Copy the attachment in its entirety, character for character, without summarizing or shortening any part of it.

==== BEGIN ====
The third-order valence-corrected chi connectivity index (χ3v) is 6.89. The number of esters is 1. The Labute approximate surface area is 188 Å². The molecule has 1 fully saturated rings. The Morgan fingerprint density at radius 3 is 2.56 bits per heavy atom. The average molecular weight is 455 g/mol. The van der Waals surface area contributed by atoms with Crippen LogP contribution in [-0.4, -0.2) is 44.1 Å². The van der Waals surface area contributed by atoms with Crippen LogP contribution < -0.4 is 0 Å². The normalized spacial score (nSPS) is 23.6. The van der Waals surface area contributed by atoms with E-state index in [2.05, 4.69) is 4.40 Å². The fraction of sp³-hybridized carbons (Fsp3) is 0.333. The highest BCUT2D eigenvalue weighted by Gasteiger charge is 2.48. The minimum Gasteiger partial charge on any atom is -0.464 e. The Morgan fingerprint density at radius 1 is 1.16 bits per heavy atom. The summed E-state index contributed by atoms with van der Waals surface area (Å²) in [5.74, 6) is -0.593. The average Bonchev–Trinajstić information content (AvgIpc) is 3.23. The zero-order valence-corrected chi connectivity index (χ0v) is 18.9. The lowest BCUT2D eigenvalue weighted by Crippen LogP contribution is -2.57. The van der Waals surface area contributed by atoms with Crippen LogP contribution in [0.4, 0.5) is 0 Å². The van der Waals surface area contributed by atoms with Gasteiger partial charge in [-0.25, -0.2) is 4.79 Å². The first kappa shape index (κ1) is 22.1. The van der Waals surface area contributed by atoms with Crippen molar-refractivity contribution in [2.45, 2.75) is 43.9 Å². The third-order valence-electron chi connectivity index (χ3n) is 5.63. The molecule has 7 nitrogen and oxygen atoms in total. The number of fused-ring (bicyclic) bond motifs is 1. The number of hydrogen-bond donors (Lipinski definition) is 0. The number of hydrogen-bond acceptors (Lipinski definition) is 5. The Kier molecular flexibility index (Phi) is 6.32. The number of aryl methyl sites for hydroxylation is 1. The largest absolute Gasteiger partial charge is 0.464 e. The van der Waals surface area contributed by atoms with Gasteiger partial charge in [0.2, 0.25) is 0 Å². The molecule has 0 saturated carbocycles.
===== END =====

The third-order valence-corrected chi connectivity index (χ3v) is 6.89. The number of esters is 1. The Labute approximate surface area is 188 Å². The molecule has 1 fully saturated rings. The Morgan fingerprint density at radius 3 is 2.56 bits per heavy atom. The average molecular weight is 455 g/mol. The van der Waals surface area contributed by atoms with Crippen LogP contribution in [-0.4, -0.2) is 44.1 Å². The van der Waals surface area contributed by atoms with Crippen LogP contribution < -0.4 is 0 Å². The normalized spacial score (nSPS) is 23.6. The van der Waals surface area contributed by atoms with E-state index in [2.05, 4.69) is 4.40 Å². The fraction of sp³-hybridized carbons (Fsp3) is 0.333. The highest BCUT2D eigenvalue weighted by Gasteiger charge is 2.48. The minimum Gasteiger partial charge on any atom is -0.464 e. The Morgan fingerprint density at radius 1 is 1.16 bits per heavy atom. The summed E-state index contributed by atoms with van der Waals surface area (Å²) in [5.74, 6) is -0.593. The average Bonchev–Trinajstić information content (AvgIpc) is 3.23. The zero-order valence-corrected chi connectivity index (χ0v) is 18.9. The lowest BCUT2D eigenvalue weighted by Crippen LogP contribution is -2.57. The van der Waals surface area contributed by atoms with Crippen LogP contribution in [0.4, 0.5) is 0 Å². The van der Waals surface area contributed by atoms with Gasteiger partial charge in [-0.25, -0.2) is 4.79 Å². The first kappa shape index (κ1) is 22.1. The van der Waals surface area contributed by atoms with Crippen molar-refractivity contribution in [2.45, 2.75) is 43.9 Å². The third-order valence-electron chi connectivity index (χ3n) is 5.63. The molecule has 7 nitrogen and oxygen atoms in total. The number of fused-ring (bicyclic) bond motifs is 1. The number of hydrogen-bond donors (Lipinski definition) is 0. The number of hydrogen-bond acceptors (Lipinski definition) is 5. The Kier molecular flexibility index (Phi) is 6.32. The number of aryl methyl sites for hydroxylation is 1. The largest absolute Gasteiger partial charge is 0.464 e. The van der Waals surface area contributed by atoms with Gasteiger partial charge in [0.2, 0.25) is 0 Å². The molecule has 0 saturated carbocycles.